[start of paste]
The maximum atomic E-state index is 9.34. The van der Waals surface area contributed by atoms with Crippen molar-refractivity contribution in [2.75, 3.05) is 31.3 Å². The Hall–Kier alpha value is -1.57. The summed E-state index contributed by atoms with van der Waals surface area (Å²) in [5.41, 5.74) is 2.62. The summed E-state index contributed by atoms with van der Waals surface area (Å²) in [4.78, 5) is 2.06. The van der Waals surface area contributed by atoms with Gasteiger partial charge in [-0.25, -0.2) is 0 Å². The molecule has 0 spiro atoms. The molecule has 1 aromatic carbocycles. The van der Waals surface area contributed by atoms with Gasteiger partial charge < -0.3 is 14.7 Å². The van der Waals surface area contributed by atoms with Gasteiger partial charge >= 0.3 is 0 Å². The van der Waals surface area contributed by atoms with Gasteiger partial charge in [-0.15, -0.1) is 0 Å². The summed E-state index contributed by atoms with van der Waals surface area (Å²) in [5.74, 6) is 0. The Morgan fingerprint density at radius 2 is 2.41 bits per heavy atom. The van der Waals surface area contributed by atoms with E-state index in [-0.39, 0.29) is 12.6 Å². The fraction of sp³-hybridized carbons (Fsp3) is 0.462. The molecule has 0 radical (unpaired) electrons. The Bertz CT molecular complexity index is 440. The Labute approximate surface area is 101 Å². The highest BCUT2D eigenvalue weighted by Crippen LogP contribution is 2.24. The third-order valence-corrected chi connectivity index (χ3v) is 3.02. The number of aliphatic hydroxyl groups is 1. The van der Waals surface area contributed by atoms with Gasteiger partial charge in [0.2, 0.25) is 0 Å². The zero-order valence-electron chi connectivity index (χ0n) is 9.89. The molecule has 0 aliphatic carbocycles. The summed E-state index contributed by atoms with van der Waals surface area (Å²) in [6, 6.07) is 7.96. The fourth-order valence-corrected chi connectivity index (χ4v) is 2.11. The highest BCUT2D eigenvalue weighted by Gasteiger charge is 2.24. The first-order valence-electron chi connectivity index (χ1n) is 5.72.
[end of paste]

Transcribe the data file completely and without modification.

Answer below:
The maximum atomic E-state index is 9.34. The van der Waals surface area contributed by atoms with Crippen molar-refractivity contribution in [2.75, 3.05) is 31.3 Å². The Hall–Kier alpha value is -1.57. The summed E-state index contributed by atoms with van der Waals surface area (Å²) in [5.41, 5.74) is 2.62. The summed E-state index contributed by atoms with van der Waals surface area (Å²) in [4.78, 5) is 2.06. The van der Waals surface area contributed by atoms with Gasteiger partial charge in [-0.25, -0.2) is 0 Å². The molecule has 0 spiro atoms. The molecule has 1 aromatic carbocycles. The van der Waals surface area contributed by atoms with Gasteiger partial charge < -0.3 is 14.7 Å². The van der Waals surface area contributed by atoms with Gasteiger partial charge >= 0.3 is 0 Å². The van der Waals surface area contributed by atoms with Gasteiger partial charge in [-0.15, -0.1) is 0 Å². The summed E-state index contributed by atoms with van der Waals surface area (Å²) in [5.74, 6) is 0. The Morgan fingerprint density at radius 2 is 2.41 bits per heavy atom. The van der Waals surface area contributed by atoms with E-state index in [-0.39, 0.29) is 12.6 Å². The fraction of sp³-hybridized carbons (Fsp3) is 0.462. The molecule has 0 radical (unpaired) electrons. The Bertz CT molecular complexity index is 440. The Labute approximate surface area is 101 Å². The highest BCUT2D eigenvalue weighted by Crippen LogP contribution is 2.24. The third-order valence-corrected chi connectivity index (χ3v) is 3.02. The number of aliphatic hydroxyl groups is 1. The van der Waals surface area contributed by atoms with Gasteiger partial charge in [0.2, 0.25) is 0 Å². The zero-order valence-electron chi connectivity index (χ0n) is 9.89. The molecule has 0 aliphatic carbocycles. The summed E-state index contributed by atoms with van der Waals surface area (Å²) in [6, 6.07) is 7.96. The fourth-order valence-corrected chi connectivity index (χ4v) is 2.11. The highest BCUT2D eigenvalue weighted by Gasteiger charge is 2.24. The first-order valence-electron chi connectivity index (χ1n) is 5.72.